One: two-tracks, the dusty, lonely roads that follow the contours of the West. The one above reminds me of a long-ago hike taken from the low road to Zuni.
Two: hiking high and wild, to beat the heat and get up where breathing is a pleasure. Lately that has meant the Jemez Mountains, raked over by wildfires but springing up green with the monsoon rains. We just missed the wild raspberries: the bears got there first.
An illustration for Dr. Patricia Crown of the University of New Mexico, showing the technique presumably used a thousand years ago by the inhabitants of Chaco Canyon, New Mexico, to froth a drink made from cacao traded up from Mexico. Arguing the details with three archaeologists and four Pueblo consultants took six weeks and about fifty emails. Love this kind of dialogue!
And yes, the woman has six toes. A mutation that shows up archaeologically and may be associated with high status.
The story of chocolate in Chaco is fascinating. Here’s Dr. Crown’s brief introduction to it:
More of my favorite kind of illustration, historical recreation:
Shining and blackest black: the obsidian of the Jemez Mountains at one of its prehistoric sources.
The closest road had been closed for years—at least since the Las Conchas fire in 2011—and was blocked by the enormous trunks of dozens of burned and wind-fallen Ponderosas. We hiked the dusty three miles in.
For thousands of years, prehistoric miners knocked down big cobbles of obsidian into pieces more easily carried to distant pueblos, where they would be knapped into knives, scrapers, projectile points. What is left is debitage; whole acres of mesa glitter with a pavement of black glass.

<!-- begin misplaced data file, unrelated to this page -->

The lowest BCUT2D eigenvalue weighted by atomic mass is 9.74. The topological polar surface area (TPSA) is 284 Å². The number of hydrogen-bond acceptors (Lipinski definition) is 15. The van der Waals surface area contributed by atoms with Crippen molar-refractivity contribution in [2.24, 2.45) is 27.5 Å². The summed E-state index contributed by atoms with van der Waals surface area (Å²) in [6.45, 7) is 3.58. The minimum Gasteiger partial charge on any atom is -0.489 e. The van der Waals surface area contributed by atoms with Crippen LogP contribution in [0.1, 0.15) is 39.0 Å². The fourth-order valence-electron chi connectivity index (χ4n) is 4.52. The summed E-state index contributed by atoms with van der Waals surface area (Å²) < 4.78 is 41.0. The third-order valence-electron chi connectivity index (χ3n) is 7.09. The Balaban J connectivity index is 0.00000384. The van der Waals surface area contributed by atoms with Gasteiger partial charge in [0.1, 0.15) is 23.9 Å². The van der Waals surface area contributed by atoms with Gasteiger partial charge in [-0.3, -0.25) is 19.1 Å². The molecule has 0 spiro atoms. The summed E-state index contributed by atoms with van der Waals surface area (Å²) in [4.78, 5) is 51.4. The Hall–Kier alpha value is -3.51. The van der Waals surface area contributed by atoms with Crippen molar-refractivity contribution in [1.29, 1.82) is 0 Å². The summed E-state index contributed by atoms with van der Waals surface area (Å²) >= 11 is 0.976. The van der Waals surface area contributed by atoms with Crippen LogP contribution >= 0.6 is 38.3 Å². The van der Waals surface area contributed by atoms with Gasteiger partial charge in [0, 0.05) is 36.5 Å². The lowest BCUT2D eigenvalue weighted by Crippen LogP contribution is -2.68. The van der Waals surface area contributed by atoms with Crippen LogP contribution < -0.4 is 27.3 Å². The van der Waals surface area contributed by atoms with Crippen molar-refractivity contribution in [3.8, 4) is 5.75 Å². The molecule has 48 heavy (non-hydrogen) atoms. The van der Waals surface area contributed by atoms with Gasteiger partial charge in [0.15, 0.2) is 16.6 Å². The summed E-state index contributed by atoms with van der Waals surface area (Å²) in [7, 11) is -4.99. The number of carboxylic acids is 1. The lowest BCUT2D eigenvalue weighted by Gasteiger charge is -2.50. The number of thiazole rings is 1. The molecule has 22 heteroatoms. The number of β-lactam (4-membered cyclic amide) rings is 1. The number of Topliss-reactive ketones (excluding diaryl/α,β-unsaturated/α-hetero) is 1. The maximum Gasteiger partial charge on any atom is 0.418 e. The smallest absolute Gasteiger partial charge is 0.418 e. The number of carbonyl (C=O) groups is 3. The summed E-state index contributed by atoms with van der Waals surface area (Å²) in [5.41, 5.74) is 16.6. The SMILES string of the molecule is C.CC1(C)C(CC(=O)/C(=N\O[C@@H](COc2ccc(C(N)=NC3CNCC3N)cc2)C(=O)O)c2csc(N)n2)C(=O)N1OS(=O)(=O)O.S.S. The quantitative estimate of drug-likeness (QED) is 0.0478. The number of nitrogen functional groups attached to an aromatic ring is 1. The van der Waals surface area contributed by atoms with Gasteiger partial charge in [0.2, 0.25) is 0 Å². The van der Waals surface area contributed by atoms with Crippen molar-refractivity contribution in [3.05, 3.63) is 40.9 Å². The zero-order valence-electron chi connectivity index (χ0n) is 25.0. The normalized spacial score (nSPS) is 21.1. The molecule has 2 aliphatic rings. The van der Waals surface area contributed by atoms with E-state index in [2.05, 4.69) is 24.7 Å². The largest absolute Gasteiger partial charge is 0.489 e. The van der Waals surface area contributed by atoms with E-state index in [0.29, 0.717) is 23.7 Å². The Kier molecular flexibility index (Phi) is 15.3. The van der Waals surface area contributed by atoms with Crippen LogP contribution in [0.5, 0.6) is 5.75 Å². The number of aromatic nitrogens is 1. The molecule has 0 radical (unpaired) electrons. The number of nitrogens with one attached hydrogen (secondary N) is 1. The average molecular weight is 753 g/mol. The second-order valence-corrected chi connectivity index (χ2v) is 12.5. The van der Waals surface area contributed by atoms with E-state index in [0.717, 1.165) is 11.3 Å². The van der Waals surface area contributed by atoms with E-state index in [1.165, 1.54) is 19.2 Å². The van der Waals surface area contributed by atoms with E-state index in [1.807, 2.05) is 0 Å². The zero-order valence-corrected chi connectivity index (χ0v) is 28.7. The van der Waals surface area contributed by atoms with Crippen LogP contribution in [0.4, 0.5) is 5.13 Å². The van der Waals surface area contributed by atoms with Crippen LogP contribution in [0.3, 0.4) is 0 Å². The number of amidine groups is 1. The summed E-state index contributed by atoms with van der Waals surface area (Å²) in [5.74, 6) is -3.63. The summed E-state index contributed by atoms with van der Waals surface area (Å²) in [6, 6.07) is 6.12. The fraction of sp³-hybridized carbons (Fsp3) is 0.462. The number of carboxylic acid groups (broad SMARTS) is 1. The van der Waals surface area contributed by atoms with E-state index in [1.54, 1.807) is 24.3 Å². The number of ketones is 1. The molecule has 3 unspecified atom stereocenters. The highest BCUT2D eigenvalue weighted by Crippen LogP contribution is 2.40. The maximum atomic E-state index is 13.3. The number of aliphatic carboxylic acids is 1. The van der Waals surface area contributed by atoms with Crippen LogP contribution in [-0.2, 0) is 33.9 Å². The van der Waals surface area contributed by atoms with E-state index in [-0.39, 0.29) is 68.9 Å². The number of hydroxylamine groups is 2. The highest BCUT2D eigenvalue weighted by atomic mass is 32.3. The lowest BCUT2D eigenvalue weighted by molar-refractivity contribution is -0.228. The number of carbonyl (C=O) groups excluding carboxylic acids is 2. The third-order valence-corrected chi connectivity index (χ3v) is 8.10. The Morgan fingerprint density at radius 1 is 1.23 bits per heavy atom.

A local group, “Art as Antibodies” asked for pieces about how we’re coping with the Covid lockdown. I sent a painting of the wide and windy desert, which is how—and where—I cope. Not covidy enough, they said. So I sent a corvid.
Slot canyons are spooky, mysterious, intimate. Ravens nest along the rim. When you emerge from the dark strictures of a slot canyon you feel reborn.
Beautiful hiking. Winter has lost its bite, but it’s still too cool for snakes. We crawled all over a Triassic-Jurassic hillside full of red and yellow ochre. We’ll take some to our Zuni friend Tim Edaakie, a traditional potter:
On a ridge in the low hills near the highway, a micaceous mano rested like an Easter egg in a nest of cobbles nearly the same size and shape. It was Archaic, a rounded lozenge with one smooth and one pecked side. There in its stone nest it will stay, with the hill slowly eroding out from under it.
A good dozen bushtits fussed and tsp-ed and fidgeted in the juniper. I sat very still. They seemed not to notice me, coming and going in a cloud like midges.
In an area we’ve hiked scores of times, looking for a place for lunch, we climbed a little mesa that promised a good view. On a smooth sandstone ledge, unexpected, was a bedrock metate: the roughly-pecked surface where a woman had ground corn or wild-gathered seeds.
Around it were rough petroglyphs of a lizard and snakes: probably Puebloan, but so heavily coated with desert varnish that they looked Archaic. It was fine to sit where she had sat, looking out over the late winter piñon and sand, munching corn chips we had not had to grind ourselves.
Betsy James on Writing, Art, and Walking in the Desert